In 1933, New Hall became the first prison to implement the then-experimental Open Prison system. This was seen as a potential method for dealing with the combined problems of the rising numbers of prisoners and the lack of proper employment for them. At first, the prison was populated by prisoners from HMP Wakefield who were soon due to be released, but in 1961 the prison became a Senior Detention Centre for male young offenders. It was during this time that, on some occasions, the 'Short, sharp shock' regime was introduced. In 1987 the prison was assigned to serve a different population, when it was re-designated for a second time to become a women's prison.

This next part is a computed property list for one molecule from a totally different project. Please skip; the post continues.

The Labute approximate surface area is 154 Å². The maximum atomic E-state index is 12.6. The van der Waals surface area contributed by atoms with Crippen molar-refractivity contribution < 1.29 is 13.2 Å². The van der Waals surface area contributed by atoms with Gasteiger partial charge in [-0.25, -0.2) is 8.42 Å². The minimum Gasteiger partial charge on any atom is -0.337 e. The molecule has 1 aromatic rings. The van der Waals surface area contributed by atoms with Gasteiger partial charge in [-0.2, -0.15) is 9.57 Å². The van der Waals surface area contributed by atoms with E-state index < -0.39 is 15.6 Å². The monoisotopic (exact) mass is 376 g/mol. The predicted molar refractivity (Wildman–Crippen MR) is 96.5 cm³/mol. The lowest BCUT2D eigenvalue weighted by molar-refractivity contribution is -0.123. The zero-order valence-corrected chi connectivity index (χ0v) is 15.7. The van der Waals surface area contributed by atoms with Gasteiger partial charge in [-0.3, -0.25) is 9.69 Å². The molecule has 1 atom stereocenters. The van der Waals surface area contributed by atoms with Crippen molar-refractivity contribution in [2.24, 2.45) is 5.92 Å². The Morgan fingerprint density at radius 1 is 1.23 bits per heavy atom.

Currently, New Hall is a closed female local prison which holds all categories of adult female prisoners. Beside this, it caters for young offenders and juveniles who are on Detention and Training Orders. Accommodation at the prison is mainly in cells. There is a mother & baby unit, health care centre, segregation unit and some dormitories.
This prison provides full and part-time education courses for prisoners in areas such as business administration, food hygiene, literacy, numeracy and information technology, NVQHairdressing, BTEC and Art. New Hall has workshops where inmates can be given experience of assembly work, light textile work, catering and gardening. Employment and careers advice, Jobcentre Plus and Connexions are also available, The prison's governor is Diane Pellew .